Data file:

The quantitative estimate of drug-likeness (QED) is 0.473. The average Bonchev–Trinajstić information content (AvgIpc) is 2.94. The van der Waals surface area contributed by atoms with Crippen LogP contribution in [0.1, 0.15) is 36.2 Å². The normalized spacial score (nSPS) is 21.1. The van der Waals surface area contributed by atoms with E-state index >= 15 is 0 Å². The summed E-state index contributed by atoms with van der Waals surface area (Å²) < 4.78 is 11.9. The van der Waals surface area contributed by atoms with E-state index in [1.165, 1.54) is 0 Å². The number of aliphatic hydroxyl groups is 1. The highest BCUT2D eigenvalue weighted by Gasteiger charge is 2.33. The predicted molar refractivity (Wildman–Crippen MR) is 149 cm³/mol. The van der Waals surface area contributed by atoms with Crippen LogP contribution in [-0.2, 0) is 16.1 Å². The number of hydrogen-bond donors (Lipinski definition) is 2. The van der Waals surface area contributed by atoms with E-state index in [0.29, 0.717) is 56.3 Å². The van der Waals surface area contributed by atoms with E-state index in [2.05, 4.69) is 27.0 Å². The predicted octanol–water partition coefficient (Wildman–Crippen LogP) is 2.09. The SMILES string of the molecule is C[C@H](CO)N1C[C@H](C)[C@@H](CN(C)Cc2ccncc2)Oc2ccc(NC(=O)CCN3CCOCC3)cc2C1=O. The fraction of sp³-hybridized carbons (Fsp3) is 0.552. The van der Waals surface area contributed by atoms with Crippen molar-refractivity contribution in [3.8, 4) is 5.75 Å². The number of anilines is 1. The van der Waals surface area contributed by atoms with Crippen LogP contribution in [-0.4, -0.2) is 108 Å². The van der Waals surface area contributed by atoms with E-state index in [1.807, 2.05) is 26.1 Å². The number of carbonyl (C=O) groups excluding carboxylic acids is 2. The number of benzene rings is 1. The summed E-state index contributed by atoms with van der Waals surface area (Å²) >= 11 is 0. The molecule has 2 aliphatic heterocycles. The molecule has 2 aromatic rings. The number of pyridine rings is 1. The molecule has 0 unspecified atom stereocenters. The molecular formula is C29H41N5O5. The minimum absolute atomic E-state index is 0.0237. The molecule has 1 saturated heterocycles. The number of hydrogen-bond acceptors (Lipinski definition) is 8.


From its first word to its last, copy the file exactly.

The quantitative estimate of drug-likeness (QED) is 0.473. The average Bonchev–Trinajstić information content (AvgIpc) is 2.94. The van der Waals surface area contributed by atoms with Crippen LogP contribution in [0.1, 0.15) is 36.2 Å². The normalized spacial score (nSPS) is 21.1. The van der Waals surface area contributed by atoms with E-state index >= 15 is 0 Å². The summed E-state index contributed by atoms with van der Waals surface area (Å²) < 4.78 is 11.9. The van der Waals surface area contributed by atoms with E-state index in [1.165, 1.54) is 0 Å². The number of aliphatic hydroxyl groups is 1. The highest BCUT2D eigenvalue weighted by Gasteiger charge is 2.33. The predicted molar refractivity (Wildman–Crippen MR) is 149 cm³/mol. The van der Waals surface area contributed by atoms with Crippen LogP contribution in [-0.2, 0) is 16.1 Å². The number of hydrogen-bond donors (Lipinski definition) is 2. The van der Waals surface area contributed by atoms with E-state index in [0.29, 0.717) is 56.3 Å². The van der Waals surface area contributed by atoms with E-state index in [2.05, 4.69) is 27.0 Å². The predicted octanol–water partition coefficient (Wildman–Crippen LogP) is 2.09. The SMILES string of the molecule is C[C@H](CO)N1C[C@H](C)[C@@H](CN(C)Cc2ccncc2)Oc2ccc(NC(=O)CCN3CCOCC3)cc2C1=O. The fraction of sp³-hybridized carbons (Fsp3) is 0.552. The van der Waals surface area contributed by atoms with Crippen molar-refractivity contribution in [3.8, 4) is 5.75 Å². The number of anilines is 1. The van der Waals surface area contributed by atoms with Crippen LogP contribution in [-0.4, -0.2) is 108 Å². The van der Waals surface area contributed by atoms with E-state index in [1.807, 2.05) is 26.1 Å². The number of carbonyl (C=O) groups excluding carboxylic acids is 2. The number of benzene rings is 1. The summed E-state index contributed by atoms with van der Waals surface area (Å²) >= 11 is 0. The molecule has 2 aliphatic heterocycles. The molecule has 2 aromatic rings. The number of pyridine rings is 1. The molecule has 0 unspecified atom stereocenters. The molecular formula is C29H41N5O5. The minimum absolute atomic E-state index is 0.0237. The molecule has 1 saturated heterocycles. The number of hydrogen-bond acceptors (Lipinski definition) is 8.